Without question, Catholic teaching and the U.S. bishops acknowledge and support the right of a nation to defend its borders and to enforce its laws. However, in doing so, the human rights of individuals, including their due process rights, must be upheld. Too often in our immigration system we see the opposite, because immigrants do not have a right to an attorney and often do not know their rights. When held in detention, they do not have access to legal representation in many cases, and for those who do, access to their lawyers is often limited.

So instead of deporting millions of people who are working and contributing to our nation, we should bring them out of the shadows and have them register with the government, with a chance to get right with the law. Polls show that Americans, and Catholics, support this solution by significant majorities. This would separate those who contribute and have families from those who may be a threat to our society, thus freeing up immigration enforcement authorities to focus on the real threats.

In 2013, the Senate passed bipartisan legislation that would have brought millions out of the shadows and on a path to citizenship. Although the bill was not perfect, it showed that Congress, or at least one branch of it, can pass immigration reform legislation. Instead of advancing a mass deportation program, Congress should start a bipartisan effort along similar lines.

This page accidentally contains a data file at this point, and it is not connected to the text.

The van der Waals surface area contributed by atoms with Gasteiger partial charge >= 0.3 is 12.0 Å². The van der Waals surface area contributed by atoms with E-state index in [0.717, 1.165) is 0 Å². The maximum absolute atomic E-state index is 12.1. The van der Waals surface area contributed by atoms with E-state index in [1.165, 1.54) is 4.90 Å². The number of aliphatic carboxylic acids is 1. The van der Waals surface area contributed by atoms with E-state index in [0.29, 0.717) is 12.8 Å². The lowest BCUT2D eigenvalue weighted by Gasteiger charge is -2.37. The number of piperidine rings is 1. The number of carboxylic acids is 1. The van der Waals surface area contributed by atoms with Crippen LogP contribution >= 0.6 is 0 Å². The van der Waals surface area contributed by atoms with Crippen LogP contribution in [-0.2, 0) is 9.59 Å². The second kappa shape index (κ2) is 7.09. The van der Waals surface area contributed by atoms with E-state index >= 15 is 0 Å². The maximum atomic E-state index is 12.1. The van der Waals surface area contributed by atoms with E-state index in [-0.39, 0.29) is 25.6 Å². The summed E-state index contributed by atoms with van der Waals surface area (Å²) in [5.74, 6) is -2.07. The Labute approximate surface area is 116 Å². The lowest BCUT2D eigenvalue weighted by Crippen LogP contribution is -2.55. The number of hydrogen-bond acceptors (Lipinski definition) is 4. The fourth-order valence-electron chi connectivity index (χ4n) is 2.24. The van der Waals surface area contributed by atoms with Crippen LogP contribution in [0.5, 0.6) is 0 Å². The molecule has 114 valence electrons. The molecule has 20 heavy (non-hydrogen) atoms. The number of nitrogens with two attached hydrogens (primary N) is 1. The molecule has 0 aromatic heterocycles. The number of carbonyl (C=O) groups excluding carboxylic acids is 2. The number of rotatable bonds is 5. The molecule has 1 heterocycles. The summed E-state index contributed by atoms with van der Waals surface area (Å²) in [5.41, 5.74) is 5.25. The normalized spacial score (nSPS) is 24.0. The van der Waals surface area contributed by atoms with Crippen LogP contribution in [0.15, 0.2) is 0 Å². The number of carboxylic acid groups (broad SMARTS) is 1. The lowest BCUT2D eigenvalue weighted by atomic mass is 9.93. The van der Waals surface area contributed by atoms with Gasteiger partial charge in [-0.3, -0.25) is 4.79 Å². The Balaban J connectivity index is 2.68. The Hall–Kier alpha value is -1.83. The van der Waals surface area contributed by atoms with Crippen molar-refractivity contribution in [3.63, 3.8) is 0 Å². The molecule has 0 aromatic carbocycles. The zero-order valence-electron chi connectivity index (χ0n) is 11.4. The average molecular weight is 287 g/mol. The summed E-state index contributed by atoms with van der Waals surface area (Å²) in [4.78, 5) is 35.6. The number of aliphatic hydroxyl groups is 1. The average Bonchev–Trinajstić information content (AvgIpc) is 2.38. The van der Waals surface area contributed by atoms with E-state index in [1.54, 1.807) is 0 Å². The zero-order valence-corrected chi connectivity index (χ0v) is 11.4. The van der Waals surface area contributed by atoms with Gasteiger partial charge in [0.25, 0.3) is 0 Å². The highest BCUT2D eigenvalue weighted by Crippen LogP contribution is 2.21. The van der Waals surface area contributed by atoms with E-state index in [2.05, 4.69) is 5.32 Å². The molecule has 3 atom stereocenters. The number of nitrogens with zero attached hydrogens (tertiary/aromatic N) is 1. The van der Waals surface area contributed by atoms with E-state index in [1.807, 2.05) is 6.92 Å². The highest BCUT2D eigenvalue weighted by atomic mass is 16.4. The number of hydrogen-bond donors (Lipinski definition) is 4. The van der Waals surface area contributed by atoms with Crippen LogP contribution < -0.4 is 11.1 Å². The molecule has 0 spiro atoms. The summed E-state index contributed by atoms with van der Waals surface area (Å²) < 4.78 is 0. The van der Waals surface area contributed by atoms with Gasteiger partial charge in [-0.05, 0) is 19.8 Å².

The bishops want to be clear. Immigration enforcement is an important piece of comprehensive immigration reform legislation. But all have to be playing by the same rules, including unscrupulous employers who exploit workers. The goal of the U.S. bishops is a legal framework that works and serves the best interests of our nation and of immigrants wishing to come to our country and pursue their dreams. Today, we have chaos, which does not help anyone.

Pope Francis has talked about the “globalization of indifference” toward immigrants and said that they are not “pawns on the chessboards of humanity” and that they are victims of a “throwaway culture.” In other words, in many nations migrants are used for their labor and then cast aside and scapegoated, when convenient, for a nation’s social ills. This is true in America. In many ways, the real issue is that many want a broken system, as we are able to take immigrants’ sweat equity without giving them rights and protections. It is a nod-wink system. Such a misuse of our fellow human beings is immoral.

The Catholic community, including the bishops, is in a position to influence Congress and the administration to take a different course. This should not be a political issue for Catholics, but a humanitarian one. As Catholics, we must not be divided by the issue, but must move forward with one voice.

We cannot stand by as our neighbors live in fear and are threatened with deportation and the separation of their families. We cannot stand by as U.S.-citizen children are left behind, without their parents, or forced to go with them to a country they do not know. We must do all we can, within the law, to help them, our brothers and sisters.

We are at a tipping point in our country. We can pull up the drawbridge and try to grow on our own, without the contributions of immigrants, or we can embrace our immigrant heritage and enact laws which are fair and prepare us for the 21st century. As Catholics, we must act and work to advance sensible immigration reforms.